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Chapter 16. Conclusion: Debian's Future

16.1. Upcoming Developments
16.2. Debian's Future
16.3. Future of this Book
The story of Falcot Corp ends with this last chapter; but Debian lives on, and the future will certainly bring many interesting surprises.

16.1. Upcoming Developments

Now that Debian version 11 is out, the developers are already busy working on the next version, codenamed Bookworm
There is no official list of all planned changes, and Debian never makes promises relating to technical goals of the coming versions. However, a few development trends and discussion topics can already be noted, and we can try to guess what might happen (or not). Some of the expected changes are documented in the Debian 11 release notes:
Beyond usual deprecation of some software components, it is worth pointing out that Debian is in the process of switching to what is known as a merged-usr filesystem: in this scheme /bin, /sbin and /lib are symlinks pointing to the corresponding directories in /usr. This improves compatibility between all Unix systems, makes us closer of having all Debian-supplied files in a single top-level directory that can be easily protected, snapshotted or shared. You can learn more about the benefits here:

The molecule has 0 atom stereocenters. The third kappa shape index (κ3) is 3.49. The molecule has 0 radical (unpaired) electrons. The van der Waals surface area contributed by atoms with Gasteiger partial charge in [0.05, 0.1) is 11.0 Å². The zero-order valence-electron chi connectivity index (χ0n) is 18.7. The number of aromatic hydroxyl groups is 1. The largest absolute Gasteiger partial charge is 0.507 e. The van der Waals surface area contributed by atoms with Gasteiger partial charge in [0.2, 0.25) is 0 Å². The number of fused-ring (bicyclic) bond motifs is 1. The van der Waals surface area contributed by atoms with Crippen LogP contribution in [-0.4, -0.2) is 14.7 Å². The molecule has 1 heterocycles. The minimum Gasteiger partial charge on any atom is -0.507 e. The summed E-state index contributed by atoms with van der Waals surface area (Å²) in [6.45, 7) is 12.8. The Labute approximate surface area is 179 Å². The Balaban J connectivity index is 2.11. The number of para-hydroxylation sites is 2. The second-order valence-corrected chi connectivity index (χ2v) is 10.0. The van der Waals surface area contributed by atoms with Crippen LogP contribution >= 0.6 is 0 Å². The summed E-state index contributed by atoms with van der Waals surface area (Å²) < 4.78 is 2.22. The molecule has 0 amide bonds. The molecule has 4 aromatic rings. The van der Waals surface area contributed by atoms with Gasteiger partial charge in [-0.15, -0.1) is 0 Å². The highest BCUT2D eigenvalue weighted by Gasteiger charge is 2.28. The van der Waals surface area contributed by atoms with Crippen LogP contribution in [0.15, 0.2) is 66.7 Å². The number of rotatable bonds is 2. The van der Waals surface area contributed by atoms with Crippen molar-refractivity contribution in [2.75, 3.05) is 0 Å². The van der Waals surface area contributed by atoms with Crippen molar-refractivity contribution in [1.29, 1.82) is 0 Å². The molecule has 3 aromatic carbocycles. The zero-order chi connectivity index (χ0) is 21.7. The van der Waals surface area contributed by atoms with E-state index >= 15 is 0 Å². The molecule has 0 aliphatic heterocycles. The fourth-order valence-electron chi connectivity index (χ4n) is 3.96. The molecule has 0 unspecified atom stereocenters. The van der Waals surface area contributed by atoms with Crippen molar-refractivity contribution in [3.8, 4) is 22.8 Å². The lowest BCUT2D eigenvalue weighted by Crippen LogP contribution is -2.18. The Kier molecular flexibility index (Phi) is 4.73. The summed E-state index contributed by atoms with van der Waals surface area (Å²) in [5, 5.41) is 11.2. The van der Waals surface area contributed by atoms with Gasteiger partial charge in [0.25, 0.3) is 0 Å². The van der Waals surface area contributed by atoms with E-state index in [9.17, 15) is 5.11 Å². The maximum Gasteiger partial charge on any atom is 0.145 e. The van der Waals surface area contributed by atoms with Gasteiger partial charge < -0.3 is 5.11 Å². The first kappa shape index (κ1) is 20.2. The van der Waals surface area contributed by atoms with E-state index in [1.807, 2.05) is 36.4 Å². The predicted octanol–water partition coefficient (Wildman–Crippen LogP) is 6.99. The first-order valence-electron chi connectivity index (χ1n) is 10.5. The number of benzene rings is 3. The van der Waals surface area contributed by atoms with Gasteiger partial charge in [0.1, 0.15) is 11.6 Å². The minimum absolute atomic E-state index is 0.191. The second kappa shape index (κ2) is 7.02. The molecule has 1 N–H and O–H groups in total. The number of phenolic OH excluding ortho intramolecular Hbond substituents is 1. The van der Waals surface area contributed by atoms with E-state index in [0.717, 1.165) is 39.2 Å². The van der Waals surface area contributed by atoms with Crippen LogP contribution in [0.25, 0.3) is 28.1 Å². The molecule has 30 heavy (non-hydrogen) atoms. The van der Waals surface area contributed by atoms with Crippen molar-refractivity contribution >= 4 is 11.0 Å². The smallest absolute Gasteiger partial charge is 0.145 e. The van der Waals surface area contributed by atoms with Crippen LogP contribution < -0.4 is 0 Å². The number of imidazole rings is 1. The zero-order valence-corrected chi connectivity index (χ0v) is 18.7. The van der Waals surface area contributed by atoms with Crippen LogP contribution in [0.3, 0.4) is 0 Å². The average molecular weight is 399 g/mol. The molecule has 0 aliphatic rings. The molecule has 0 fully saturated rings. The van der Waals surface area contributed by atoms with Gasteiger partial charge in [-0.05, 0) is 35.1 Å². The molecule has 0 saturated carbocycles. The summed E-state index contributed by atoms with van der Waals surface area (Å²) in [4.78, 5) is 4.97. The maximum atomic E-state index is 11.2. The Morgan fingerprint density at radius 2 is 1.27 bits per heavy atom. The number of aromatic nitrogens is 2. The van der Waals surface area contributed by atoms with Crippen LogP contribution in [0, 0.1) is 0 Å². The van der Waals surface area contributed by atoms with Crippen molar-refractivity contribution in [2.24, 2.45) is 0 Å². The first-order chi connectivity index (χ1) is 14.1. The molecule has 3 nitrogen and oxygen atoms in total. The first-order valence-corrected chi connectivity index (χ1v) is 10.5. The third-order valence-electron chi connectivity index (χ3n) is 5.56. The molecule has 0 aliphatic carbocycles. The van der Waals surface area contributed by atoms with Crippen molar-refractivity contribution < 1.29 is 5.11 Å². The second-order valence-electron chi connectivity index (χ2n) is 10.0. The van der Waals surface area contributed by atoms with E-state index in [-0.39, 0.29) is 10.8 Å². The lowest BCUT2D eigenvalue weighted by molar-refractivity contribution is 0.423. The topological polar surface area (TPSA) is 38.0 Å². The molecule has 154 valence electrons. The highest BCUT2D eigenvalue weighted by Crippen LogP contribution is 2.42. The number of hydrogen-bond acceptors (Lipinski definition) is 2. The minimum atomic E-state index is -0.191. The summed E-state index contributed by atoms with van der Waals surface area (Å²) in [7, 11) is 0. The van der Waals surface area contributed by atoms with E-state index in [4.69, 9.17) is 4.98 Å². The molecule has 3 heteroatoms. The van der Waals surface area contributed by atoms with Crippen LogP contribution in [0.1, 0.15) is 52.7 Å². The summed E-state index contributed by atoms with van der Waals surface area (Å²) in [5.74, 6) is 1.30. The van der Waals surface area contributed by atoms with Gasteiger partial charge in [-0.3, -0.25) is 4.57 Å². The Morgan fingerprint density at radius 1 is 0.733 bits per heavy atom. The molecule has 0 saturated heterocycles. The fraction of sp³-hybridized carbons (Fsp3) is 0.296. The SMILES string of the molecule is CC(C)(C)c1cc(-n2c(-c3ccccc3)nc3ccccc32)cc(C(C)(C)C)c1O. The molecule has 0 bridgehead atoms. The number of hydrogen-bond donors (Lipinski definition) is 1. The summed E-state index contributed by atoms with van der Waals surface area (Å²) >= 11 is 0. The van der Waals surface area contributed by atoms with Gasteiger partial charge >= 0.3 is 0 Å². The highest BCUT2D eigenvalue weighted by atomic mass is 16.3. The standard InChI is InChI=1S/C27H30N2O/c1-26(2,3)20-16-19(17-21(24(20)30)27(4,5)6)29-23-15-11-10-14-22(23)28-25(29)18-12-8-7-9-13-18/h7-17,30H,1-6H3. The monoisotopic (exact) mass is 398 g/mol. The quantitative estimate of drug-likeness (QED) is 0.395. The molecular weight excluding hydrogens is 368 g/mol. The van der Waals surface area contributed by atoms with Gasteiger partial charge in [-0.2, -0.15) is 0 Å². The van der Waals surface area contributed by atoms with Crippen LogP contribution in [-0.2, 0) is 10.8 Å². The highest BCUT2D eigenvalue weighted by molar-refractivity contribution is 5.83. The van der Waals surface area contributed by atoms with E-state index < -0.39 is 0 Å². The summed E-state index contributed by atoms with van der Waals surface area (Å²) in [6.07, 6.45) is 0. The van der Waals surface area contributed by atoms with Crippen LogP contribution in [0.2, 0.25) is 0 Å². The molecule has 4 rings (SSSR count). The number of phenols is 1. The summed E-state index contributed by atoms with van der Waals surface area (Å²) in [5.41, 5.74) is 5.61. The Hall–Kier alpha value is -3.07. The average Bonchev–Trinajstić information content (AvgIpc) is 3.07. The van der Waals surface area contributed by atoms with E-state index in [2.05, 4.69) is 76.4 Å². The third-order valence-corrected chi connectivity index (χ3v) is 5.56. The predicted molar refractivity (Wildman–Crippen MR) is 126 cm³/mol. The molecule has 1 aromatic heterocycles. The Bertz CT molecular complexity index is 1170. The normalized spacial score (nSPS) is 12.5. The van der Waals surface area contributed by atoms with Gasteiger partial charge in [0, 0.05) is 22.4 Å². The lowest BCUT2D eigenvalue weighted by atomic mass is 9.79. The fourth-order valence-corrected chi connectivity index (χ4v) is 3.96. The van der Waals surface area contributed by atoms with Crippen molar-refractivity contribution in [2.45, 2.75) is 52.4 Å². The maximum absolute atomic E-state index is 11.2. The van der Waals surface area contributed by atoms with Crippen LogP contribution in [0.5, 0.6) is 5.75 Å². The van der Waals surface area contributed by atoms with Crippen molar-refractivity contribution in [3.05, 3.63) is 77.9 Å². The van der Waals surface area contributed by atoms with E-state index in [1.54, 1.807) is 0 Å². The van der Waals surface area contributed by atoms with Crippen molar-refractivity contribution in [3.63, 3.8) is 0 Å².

This important change is not without creating issues: dpkg will have to learn about those aliased directories, but the dpkg maintainer doesn't like the technical solution deployed by Debian and hasn't yet made the required changes. The Debian technical committee's help has been requested multiple times already. Their last decision can be found here:
apt-key will become obsolete. The key management for third party repositories should only rely on keys found in /etc/apt/trusted.gpg.d or configured via Signed-By as described in Section 6.6, “Checking Package Authenticity”.
For some tasks the default software solution will change. As an example: plocate might be a faster and smaller replacement for mlocate. systemd will continue to add new features that help to standardize the boot process and system management, allowing us to get rid of some other software in the base system.
Of course all the main software suites will have a major release. The latest version of the various desktops will bring better usability and new features.
The default permission of home directories will be more restrictive, allowing only the user to access their files.
Developments which already began will continue: Improve build reproducibility and security for example. With the widespread use of continuous integration and the growth of the archive (and of the biggest packages!), the constraints on release architectures will be harder to meet and architectures will be dropped.